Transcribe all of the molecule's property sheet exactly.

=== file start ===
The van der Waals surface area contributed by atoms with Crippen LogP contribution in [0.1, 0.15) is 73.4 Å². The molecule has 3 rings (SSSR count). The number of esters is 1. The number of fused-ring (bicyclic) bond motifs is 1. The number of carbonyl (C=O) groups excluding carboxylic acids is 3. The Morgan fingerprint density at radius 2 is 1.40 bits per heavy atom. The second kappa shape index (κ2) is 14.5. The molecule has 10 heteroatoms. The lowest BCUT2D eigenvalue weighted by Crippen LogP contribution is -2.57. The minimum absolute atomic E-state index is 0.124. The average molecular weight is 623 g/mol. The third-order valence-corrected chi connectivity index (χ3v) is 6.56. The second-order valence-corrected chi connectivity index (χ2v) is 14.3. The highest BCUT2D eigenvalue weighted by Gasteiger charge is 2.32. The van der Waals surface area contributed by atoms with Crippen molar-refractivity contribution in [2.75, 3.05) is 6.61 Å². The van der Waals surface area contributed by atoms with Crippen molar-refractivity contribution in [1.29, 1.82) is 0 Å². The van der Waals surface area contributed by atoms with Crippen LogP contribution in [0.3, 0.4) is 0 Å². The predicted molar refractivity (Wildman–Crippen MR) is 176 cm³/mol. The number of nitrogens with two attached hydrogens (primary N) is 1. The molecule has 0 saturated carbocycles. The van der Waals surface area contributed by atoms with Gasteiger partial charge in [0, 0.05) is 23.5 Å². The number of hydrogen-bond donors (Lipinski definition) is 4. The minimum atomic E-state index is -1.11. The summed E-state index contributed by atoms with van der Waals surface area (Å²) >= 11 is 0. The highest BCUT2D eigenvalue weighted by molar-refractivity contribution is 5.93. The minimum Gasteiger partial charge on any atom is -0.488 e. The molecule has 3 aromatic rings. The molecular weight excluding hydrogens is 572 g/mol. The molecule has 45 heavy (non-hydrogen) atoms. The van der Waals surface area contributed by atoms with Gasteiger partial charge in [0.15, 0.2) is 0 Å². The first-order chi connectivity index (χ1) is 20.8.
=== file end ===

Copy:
The van der Waals surface area contributed by atoms with Crippen LogP contribution in [0.1, 0.15) is 73.4 Å². The molecule has 3 rings (SSSR count). The number of esters is 1. The number of fused-ring (bicyclic) bond motifs is 1. The number of carbonyl (C=O) groups excluding carboxylic acids is 3. The Morgan fingerprint density at radius 2 is 1.40 bits per heavy atom. The second kappa shape index (κ2) is 14.5. The molecule has 10 heteroatoms. The lowest BCUT2D eigenvalue weighted by Crippen LogP contribution is -2.57. The minimum absolute atomic E-state index is 0.124. The average molecular weight is 623 g/mol. The third-order valence-corrected chi connectivity index (χ3v) is 6.56. The second-order valence-corrected chi connectivity index (χ2v) is 14.3. The highest BCUT2D eigenvalue weighted by Gasteiger charge is 2.32. The van der Waals surface area contributed by atoms with Crippen molar-refractivity contribution in [2.75, 3.05) is 6.61 Å². The van der Waals surface area contributed by atoms with Crippen molar-refractivity contribution in [1.29, 1.82) is 0 Å². The van der Waals surface area contributed by atoms with Crippen LogP contribution in [0.3, 0.4) is 0 Å². The predicted molar refractivity (Wildman–Crippen MR) is 176 cm³/mol. The number of nitrogens with two attached hydrogens (primary N) is 1. The molecule has 0 saturated carbocycles. The van der Waals surface area contributed by atoms with Gasteiger partial charge in [0, 0.05) is 23.5 Å². The number of hydrogen-bond donors (Lipinski definition) is 4. The minimum atomic E-state index is -1.11. The summed E-state index contributed by atoms with van der Waals surface area (Å²) >= 11 is 0. The highest BCUT2D eigenvalue weighted by molar-refractivity contribution is 5.93. The minimum Gasteiger partial charge on any atom is -0.488 e. The molecule has 3 aromatic rings. The molecular weight excluding hydrogens is 572 g/mol. The molecule has 45 heavy (non-hydrogen) atoms. The van der Waals surface area contributed by atoms with Gasteiger partial charge in [0.15, 0.2) is 0 Å². The first-order chi connectivity index (χ1) is 20.8.